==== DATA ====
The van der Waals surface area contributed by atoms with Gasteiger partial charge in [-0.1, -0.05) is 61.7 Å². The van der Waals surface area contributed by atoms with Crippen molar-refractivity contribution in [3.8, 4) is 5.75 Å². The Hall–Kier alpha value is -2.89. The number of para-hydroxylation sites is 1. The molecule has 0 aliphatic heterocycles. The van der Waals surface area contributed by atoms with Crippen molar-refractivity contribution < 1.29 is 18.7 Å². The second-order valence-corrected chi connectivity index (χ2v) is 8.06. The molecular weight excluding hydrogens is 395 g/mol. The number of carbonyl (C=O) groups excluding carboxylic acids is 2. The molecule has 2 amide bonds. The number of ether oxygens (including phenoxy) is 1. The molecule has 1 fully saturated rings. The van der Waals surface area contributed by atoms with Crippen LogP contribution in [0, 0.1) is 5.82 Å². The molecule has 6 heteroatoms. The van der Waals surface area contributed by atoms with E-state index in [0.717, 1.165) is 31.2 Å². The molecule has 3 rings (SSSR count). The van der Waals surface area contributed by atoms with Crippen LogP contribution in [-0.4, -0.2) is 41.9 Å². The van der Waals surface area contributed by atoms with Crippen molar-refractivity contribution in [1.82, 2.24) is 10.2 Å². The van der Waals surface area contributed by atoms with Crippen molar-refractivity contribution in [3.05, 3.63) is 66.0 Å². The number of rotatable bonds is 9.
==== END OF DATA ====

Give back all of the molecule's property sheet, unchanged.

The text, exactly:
The van der Waals surface area contributed by atoms with Gasteiger partial charge in [-0.1, -0.05) is 61.7 Å². The van der Waals surface area contributed by atoms with Crippen molar-refractivity contribution in [3.8, 4) is 5.75 Å². The Hall–Kier alpha value is -2.89. The number of para-hydroxylation sites is 1. The molecule has 0 aliphatic heterocycles. The van der Waals surface area contributed by atoms with Crippen molar-refractivity contribution < 1.29 is 18.7 Å². The second-order valence-corrected chi connectivity index (χ2v) is 8.06. The molecular weight excluding hydrogens is 395 g/mol. The number of carbonyl (C=O) groups excluding carboxylic acids is 2. The molecule has 2 amide bonds. The number of ether oxygens (including phenoxy) is 1. The molecule has 1 fully saturated rings. The van der Waals surface area contributed by atoms with Crippen LogP contribution in [0, 0.1) is 5.82 Å². The molecule has 6 heteroatoms. The van der Waals surface area contributed by atoms with E-state index in [0.717, 1.165) is 31.2 Å². The molecule has 3 rings (SSSR count). The van der Waals surface area contributed by atoms with Crippen LogP contribution in [-0.4, -0.2) is 41.9 Å². The van der Waals surface area contributed by atoms with Crippen molar-refractivity contribution in [1.82, 2.24) is 10.2 Å². The van der Waals surface area contributed by atoms with Crippen molar-refractivity contribution in [3.05, 3.63) is 66.0 Å². The number of rotatable bonds is 9.